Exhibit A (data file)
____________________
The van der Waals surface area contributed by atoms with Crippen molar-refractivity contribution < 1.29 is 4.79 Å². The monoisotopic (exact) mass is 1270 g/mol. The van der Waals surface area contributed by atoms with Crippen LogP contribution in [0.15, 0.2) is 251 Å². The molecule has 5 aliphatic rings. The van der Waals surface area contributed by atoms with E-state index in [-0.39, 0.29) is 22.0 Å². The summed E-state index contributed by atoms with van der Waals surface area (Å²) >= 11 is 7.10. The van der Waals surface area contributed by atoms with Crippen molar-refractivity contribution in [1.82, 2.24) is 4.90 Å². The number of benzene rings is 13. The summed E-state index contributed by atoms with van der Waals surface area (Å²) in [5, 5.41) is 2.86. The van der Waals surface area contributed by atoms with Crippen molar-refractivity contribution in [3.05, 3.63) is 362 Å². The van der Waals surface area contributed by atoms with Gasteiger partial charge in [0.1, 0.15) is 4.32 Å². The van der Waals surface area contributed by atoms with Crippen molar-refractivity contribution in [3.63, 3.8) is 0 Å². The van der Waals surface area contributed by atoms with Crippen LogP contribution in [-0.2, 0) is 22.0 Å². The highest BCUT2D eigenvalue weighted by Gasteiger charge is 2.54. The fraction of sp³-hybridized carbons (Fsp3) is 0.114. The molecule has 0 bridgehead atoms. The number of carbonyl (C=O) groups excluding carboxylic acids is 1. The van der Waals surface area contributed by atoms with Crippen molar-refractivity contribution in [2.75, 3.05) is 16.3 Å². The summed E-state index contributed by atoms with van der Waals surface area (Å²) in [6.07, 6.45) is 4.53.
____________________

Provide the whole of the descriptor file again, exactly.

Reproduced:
The van der Waals surface area contributed by atoms with Crippen molar-refractivity contribution < 1.29 is 4.79 Å². The monoisotopic (exact) mass is 1270 g/mol. The van der Waals surface area contributed by atoms with Crippen LogP contribution in [0.15, 0.2) is 251 Å². The molecule has 5 aliphatic rings. The van der Waals surface area contributed by atoms with E-state index in [-0.39, 0.29) is 22.0 Å². The summed E-state index contributed by atoms with van der Waals surface area (Å²) >= 11 is 7.10. The van der Waals surface area contributed by atoms with Crippen molar-refractivity contribution in [1.82, 2.24) is 4.90 Å². The number of benzene rings is 13. The summed E-state index contributed by atoms with van der Waals surface area (Å²) in [5, 5.41) is 2.86. The van der Waals surface area contributed by atoms with Crippen molar-refractivity contribution in [3.05, 3.63) is 362 Å². The van der Waals surface area contributed by atoms with Gasteiger partial charge in [0.1, 0.15) is 4.32 Å². The van der Waals surface area contributed by atoms with Crippen molar-refractivity contribution in [3.63, 3.8) is 0 Å². The van der Waals surface area contributed by atoms with Crippen LogP contribution in [-0.2, 0) is 22.0 Å². The highest BCUT2D eigenvalue weighted by Gasteiger charge is 2.54. The fraction of sp³-hybridized carbons (Fsp3) is 0.114. The molecule has 0 bridgehead atoms. The number of carbonyl (C=O) groups excluding carboxylic acids is 1. The van der Waals surface area contributed by atoms with Crippen molar-refractivity contribution in [2.75, 3.05) is 16.3 Å². The summed E-state index contributed by atoms with van der Waals surface area (Å²) in [6.07, 6.45) is 4.53.